VOICES FROM THE FIRE: The Mississippi Prison Writing Project

Instead of featuring a particular artist and/or writer, I’d like to draw attention to The Mississippi Prison Writing Project.

The editor. Louis Bourgeois first reached out to Dumpster Fire Press about a month ago…

“Hope all is well. Our organization wanted to bring to D.F.P.’s attention our recent publication, Mississippi Prison Writing from VOX PRESS We feel this book is an important cultural work which includes narratives and poetry from 30 inmate writers from several prisons throughout the state of Mississippi. In any case, we just wanted to make ourselves known to you for a possible interview, review, etc., or just to share our link with you.”

Cover art from the third volume

An excerpt

DEAD MAN WALKING 

The subject for this paper has been on my mind for some time now.  I hope I can give it the justice it deserves.  

The subject is about life sentences and about the length of time one is supposed to serve.  More importantly, what is the point of a life sentence?  When does the correctional aspect change to punitive and retributive?  

In the State of Mississippi prison system, life sentences fall into one of two categories: those sentenced before 1995 and those after.  We will be writing about people sentenced after 1995.  

A judge at the time of sentencing has the latitude to use discretion, he can impose a life sentence or life without the possibility of parole.  

A life sentence in Mississippi is supposed to hold out the hope of eventual release to the one sentenced, but it doesn’t.  M.D.O.C. has in its lack of wisdom misinterpreted the law and holds the position that everyone has life without.  We are not writing about the insanity of this position, but rather the effects it has on the individuals it is imposed upon.  

In multiple studies done on the criminal justice system it has been found that by taking the hope of eventual release away from a prisoner, you also take away the incentive to follow the rules so to speak.  You’ve created in essence an uncontrollable animal that answers only to itself for its actions.  I am happy to report that not all prisoners stoop to this level of conduct.  

I find myself in this situation with no hope of any type of future outside the prison system.  

Like others I’ve gone through various stages during my incarceration.  

First I had to accept that I was even in prison and that I might not get to go home any time soon.  I think you could say this is your bewildered stage.  At the same time you look at your surroundings and see they are simply terrible.  The roofs leak and the paint on the walls is drab and peeling off.  Everything is filthy and the toilets are overflowing.  The food is bad and at times inedible.  

You soon realize pretty quick that the vast majority of officers you come into contact with all possess double digit I.Q.s, the inmates mostly at the same level.  It took me about 6 months to accept my predicament and move on, some never do.  

Then you enter a stage where you find ways to improve not only your living conditions but your legal position too.  Most people do this and do it in various ways.  

I decided to work and do the best job possible at any task I was assigned to.  Need a really clean bathroom?  I was the man for the job!  This attitude upgraded me a year early from C custody to B custody which entitled me to better housing.  

I strived for years to show M.D.O.C. that underneath everything I was a model prisoner.  I always worked and I attended the Christian College.  I took any available educational course to show I was a changed man.  I volunteered at all the church services.  I’ve taken care of Alzheimer’s patients, I’ve always strived to be seen as part of the solution instead of part of the problem.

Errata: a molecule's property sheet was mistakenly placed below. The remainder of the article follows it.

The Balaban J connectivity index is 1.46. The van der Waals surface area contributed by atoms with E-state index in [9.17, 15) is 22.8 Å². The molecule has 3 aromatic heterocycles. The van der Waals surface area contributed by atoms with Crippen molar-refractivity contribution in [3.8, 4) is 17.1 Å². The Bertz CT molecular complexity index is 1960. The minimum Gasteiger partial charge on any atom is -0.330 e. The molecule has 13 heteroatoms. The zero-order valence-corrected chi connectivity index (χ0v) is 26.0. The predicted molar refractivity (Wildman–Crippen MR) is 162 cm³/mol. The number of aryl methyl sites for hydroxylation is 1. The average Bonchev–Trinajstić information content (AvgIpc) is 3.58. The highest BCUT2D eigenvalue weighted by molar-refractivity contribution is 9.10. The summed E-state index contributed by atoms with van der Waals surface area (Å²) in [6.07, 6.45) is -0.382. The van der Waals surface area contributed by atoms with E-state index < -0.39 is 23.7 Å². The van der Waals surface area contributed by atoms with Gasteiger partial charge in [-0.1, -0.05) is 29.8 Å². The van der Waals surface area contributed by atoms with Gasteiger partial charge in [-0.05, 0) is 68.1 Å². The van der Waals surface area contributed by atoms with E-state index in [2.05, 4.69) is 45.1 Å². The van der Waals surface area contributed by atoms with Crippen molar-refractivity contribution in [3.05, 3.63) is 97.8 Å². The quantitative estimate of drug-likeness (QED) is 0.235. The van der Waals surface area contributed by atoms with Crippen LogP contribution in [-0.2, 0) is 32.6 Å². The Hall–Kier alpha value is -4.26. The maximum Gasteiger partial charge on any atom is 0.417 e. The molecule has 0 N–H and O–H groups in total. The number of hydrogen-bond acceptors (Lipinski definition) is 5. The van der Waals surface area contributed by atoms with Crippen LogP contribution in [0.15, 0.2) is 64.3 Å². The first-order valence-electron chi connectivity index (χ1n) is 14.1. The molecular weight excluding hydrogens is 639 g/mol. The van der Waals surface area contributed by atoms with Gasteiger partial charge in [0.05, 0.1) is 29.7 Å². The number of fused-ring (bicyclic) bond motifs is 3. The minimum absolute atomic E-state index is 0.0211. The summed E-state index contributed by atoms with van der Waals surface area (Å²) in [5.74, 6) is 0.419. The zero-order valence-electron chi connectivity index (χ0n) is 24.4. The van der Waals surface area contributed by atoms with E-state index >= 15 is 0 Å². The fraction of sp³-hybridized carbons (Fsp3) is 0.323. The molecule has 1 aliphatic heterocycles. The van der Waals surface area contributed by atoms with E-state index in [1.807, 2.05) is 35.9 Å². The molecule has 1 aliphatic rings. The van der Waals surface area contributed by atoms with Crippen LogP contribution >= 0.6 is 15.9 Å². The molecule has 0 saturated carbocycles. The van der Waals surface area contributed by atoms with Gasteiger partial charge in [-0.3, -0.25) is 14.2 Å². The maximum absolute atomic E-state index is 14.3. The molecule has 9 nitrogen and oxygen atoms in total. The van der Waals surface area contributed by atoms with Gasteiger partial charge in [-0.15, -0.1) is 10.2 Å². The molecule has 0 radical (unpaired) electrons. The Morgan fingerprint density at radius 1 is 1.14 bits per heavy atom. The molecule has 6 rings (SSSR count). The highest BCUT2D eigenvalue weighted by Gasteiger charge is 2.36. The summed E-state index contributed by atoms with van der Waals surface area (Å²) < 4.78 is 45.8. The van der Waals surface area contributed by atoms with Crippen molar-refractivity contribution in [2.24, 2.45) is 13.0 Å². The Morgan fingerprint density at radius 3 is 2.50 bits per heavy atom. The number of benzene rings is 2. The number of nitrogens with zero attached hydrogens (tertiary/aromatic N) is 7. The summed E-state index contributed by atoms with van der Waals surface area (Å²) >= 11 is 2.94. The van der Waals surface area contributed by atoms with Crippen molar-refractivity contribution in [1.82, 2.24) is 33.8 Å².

For what?  Being someone completely different from the person I was all those years ago does not change a thing.  M.D.O.C. says they will never release me under any circumstances.  

So the question still begs to be answered, when did the sentence cease to be correctional and strictly become retributive?  While everyone is different so their times will not be the same time as mine.  Mine snuck up on me when I wasn’t aware.  What changed?  

I woke up one day after spending 12 plus years just on Parchman grounds and asked myself what’s the reason for my further existence?  There is none, with no hope for eventual freedom, what’s the point?  

So now I find myself as an elderly inmate in failing health with no viable reason for my existence.  Again what would be the point?  When man does not have an obtainable objective to work towards, men tend to give up.  

I’ve given up, I don’t have a reason for my existence anymore.  So what am I doing?  I guess I’m sitting here waiting to die…. “

-Roger Ewing

One of the things DFP is passionate about is giving a voice to the voiceless and that includes helping those that exactly that as well, no matter on how marginalized the voices may be in our society.

Most especially when most of prisoner aren’t being rehabilitated and are the brutalized victims of an industrial incarceration complex mainly fueled by atavistic narcotic laws as is our society’s present methods in dealing out the old fashioned crime and punishment model.

I’d like to thank Louis for reaching out regarding this project of his and all the prisoners involved, it’s one of those projects that if it doesn’t directly force criminal justice reformation, it will instigate discussion at the very least and hopefully put a human face to the animals (usually drug crazed according to propaganda) deemed fit for cages.

Check out the links below…

https://www.indiebound.org/book/9780980194463

https://www.indiebound.org/book/9780980194401

https://www.facebook.com/inmateartandwriting

http://voxpress.org/index.html?fbclid=IwAR11m3N_GrG1AItjwg-j6x8te6PT1a0vnPvAlU4QnBh_HoA2rX_kFE4vlz0

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